When writing about world mental health, it can be easy to focus on the negative: the work yet to be done, the stigma that remains widespread, the policy in need of change.
And, although these are the issues that drive our work, we want to take a moment to speak about (well, write about) the positive news in global mental health.
Progress is being made in ways both big and small, and it’s important to recognise and celebrate these wins. So, we’ve highlighted some of 2021’s good news for you.
Afterall, it is customary to spread some cheer at this time of year. ☺
In a bid to tackle loneliness, Jumbo supermarkets across the Netherlands will be opening ‘chat checkouts’ – tills where customers are encouraged to stop for a chat, rather than pay for their shopping as quickly as possible.
In France, President Macron announced that therapy sessions will soon be free for citizens below a certain income bracket. This should be available from the new year.
This year, the Peruvian government increased their investment in community-based mental health centres by 400%, by changing the financing model to a results-based system.
In the US, President Joe Biden passed a bill called PAWS (or Puppies Assisting Wounded Service-members) this summer. The initiative helps pair veterans suffering from PTSD with their very own service pups.
California is set to launch a state-funded mental health hotline, available to any and all Californians in need of free crisis support. This was announced by the Mayor of Sacramento in September, as he pointedly stated: “our jails and emergency rooms can no longer be our primary treatment for people in crisis.”
The 2021 Tokyo Olympics prompted athletes Simone Biles, Naomi Osaka and Michael Phelps to speak about their mental health and the pressures of elite sport, with Biles stepping away from the competition in order to protect her wellbeing, and Osaka withdrawing from the French Open a month prior.
The Ben Reamers Foundation – in conjunction with VICE – released their film, Skating and Talking, this November. Founded in the name of pro skateboarder, Ben Reamers, who took own his life two years ago, the charity delivers free suicide awareness training and mental health first aid in skate shops, for skate teams, and promotes conversation around the subject within the community.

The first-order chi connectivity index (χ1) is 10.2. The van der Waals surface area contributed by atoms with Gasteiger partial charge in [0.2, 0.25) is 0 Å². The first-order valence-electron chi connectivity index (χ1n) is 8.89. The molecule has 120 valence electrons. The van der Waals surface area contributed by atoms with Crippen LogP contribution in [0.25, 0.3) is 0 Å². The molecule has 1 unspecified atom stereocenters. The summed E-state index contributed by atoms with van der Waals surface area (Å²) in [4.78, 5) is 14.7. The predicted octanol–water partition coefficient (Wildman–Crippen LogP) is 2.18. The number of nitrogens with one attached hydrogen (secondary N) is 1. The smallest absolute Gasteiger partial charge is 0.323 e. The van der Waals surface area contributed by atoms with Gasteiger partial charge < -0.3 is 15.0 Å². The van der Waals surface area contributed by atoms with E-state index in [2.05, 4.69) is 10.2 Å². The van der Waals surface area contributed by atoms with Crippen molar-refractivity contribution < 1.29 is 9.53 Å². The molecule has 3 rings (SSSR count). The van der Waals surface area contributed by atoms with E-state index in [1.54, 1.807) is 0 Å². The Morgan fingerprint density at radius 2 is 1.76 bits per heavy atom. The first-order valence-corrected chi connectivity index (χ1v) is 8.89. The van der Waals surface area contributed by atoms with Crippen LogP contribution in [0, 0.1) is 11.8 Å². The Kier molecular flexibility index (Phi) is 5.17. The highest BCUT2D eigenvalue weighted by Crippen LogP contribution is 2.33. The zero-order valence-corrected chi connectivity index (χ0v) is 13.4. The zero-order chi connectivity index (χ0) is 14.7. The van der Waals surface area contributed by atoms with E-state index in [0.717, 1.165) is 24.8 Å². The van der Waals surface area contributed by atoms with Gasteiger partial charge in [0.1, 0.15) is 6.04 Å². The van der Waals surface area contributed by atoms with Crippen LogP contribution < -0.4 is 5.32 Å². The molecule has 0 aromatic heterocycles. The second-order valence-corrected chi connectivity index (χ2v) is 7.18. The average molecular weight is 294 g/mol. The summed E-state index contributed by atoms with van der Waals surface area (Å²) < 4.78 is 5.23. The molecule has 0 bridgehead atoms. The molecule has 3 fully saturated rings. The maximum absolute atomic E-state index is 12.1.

In the NFL, Dallas Cowboys quarterback, Dak Prescott, disclosed his struggles with mental health over lockdown, and rookie, Osa Odighizuwa, shared his family’s experiences with mental ill-health. These stories have been widely publicised in the US, receiving a positive response from fans, other players and from the NFL itself.
In March 2021, New Zealand passed the Bereavement Leave for Miscarriage Bill - entitling three days’ paid leave for parents who have lost a child due to miscarriage. Joining the Philippines and India, Mauritius and Indonesia (where women are entitled to 3-6 weeks of paid leave should they miscarry) in giving parents time to grieve their loss, and to recover mentally as well as physically from what is a traumatic, and profoundly sad, event.
This change in law seems to have positively influenced UK businesses too. With Channel 4 introducing paid pregnancy-loss leave this April, and ASOS and Kelloggs following suit in October – as well as introducing policies that support those experiencing severe mental and physical symptoms of menopause.
In related news, Timpson’s (a cobblers you’ll find on most UK high streets) is letting employees claim Hormone Replacement Therapy for menopause on expenses. James Timpson said: “It’s madness colleagues should have to pay for prescriptions of HRT.” … we agree, Mr Timpson, we agree.
This year saw industry giants, Bumble, Nike and LinkedIn give their employees a surprise week off in a bid to prevent burnout and give staff a mental-health break after what had been a very difficult 2020.
Creators of Wallace and Gromit, Aardman Animations, created a series of (brilliant, we think) short films aimed at making young people more aware of the factors that can have a negative impact on their mental health and wellbeing. These factors include loneliness, perfectionism, competitiveness, independence, and social media.
Love Island contestant and A&E doctor, Alex George, was appointed youth mental health ambassador for the UK government. He will "shape policy" and advise on support for young people in his role, Downing Street said, as well as continuing to campaign for mental health awareness on his social media.
So, that’s our positive news round-up, and we’re sure there’s plenty more out there.
If you’ve heard any positive news stories in mental health, we’d love to hear them! Please do leave us a comment below or on social media.
And, if you are looking for any workplace mental health or wellbeing support, please don’t hesitate to get in touch and create some good news within your organisation.